The new head of State Street Global Advisors faces several key challenges, including stemming several consecutive years of institutional outflows as well as making its ETF business competitive by introducing new offerings and keeping costs low, industry sources said.
In the Boston-based money manager's favor, strong markets and acquisitions, including the 2016 acquisition of GE Asset Management, have led to consistent growth in SSGA's assets under management. But the institutional outflows can't be ignored.
"The sky isn't necessarily falling, but it is a negative trend that has been persisting," said Brian Kleinhanzl, a managing director and equity analyst with Keefe, Bruyette & Woods Inc., New York. "Their AUM growth has just been market appreciation and acquisitions. So if the trend persists and markets don't cooperate, it's going to be a problem."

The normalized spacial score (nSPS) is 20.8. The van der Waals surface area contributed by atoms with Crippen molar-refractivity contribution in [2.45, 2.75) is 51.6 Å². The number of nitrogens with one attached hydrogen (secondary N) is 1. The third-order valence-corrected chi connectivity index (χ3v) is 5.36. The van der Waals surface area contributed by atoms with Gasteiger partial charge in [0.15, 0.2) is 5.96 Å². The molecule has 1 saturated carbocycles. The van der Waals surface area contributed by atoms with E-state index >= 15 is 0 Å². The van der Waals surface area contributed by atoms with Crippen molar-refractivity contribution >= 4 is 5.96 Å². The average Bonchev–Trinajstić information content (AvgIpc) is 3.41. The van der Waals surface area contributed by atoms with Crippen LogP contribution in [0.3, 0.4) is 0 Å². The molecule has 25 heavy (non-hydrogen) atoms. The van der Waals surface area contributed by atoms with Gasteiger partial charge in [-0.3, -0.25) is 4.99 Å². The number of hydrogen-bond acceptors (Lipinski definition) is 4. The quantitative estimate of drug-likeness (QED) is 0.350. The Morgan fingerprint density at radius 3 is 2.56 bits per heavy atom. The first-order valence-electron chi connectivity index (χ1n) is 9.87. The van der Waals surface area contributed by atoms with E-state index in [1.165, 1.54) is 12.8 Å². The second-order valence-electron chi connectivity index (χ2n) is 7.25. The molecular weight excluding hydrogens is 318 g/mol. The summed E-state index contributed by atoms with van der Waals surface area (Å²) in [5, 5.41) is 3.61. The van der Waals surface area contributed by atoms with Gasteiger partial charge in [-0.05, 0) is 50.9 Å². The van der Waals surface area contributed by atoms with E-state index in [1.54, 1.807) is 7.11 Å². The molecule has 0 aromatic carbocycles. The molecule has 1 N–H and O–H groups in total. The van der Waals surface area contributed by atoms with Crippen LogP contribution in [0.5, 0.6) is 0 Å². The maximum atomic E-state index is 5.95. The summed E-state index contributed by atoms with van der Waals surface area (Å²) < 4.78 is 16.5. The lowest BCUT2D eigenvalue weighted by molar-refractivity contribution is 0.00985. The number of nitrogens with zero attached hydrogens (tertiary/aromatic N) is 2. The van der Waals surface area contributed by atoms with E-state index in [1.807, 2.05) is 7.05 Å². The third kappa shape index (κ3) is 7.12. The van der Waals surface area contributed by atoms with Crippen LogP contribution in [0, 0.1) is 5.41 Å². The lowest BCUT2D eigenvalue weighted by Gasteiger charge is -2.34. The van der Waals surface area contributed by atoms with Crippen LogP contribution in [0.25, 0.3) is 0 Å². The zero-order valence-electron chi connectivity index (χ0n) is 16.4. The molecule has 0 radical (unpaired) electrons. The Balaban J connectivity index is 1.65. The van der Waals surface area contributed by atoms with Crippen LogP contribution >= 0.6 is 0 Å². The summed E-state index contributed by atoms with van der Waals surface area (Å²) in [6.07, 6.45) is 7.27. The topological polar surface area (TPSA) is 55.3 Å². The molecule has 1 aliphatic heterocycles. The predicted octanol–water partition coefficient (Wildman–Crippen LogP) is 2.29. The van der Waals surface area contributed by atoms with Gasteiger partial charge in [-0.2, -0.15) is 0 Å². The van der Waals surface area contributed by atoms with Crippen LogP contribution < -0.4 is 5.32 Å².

Cyrus Taraporevala, who was named president and CEO of SSGA on Nov. 7, declined to comment on his plans for moving the company forward. He is replacing Ronald P. O'Hanley, who was named president and chief operating officer of parent company State Street Corp. (STT) Mr. O'Hanley eventually will become State Street CEO after current chief Joseph L. "Jay" Hooley retires at the end of 2018.
SSGA had $2.673 trillion in assets under management as of Sept. 30.
In an emailed response to questions, Mr. Taraporevala said that despite the institutional outflows, the firm is seeing capital flowing into other parts of the business, including smart beta, active equities such as quant and fundamental, target-date funds and other multiasset solutions, and fixed income.
Based on its earnings statements, SSGA's institutional business has had quarterly net outflows since the fourth quarter of 2014, when the company began disclosing them.
For the full year, SSGA experienced $42 billion in net outflows in 2016 and $151 billion in net outflows in 2015. Year-to-date in 2017, SSGA has experienced $64 billion in net outflows.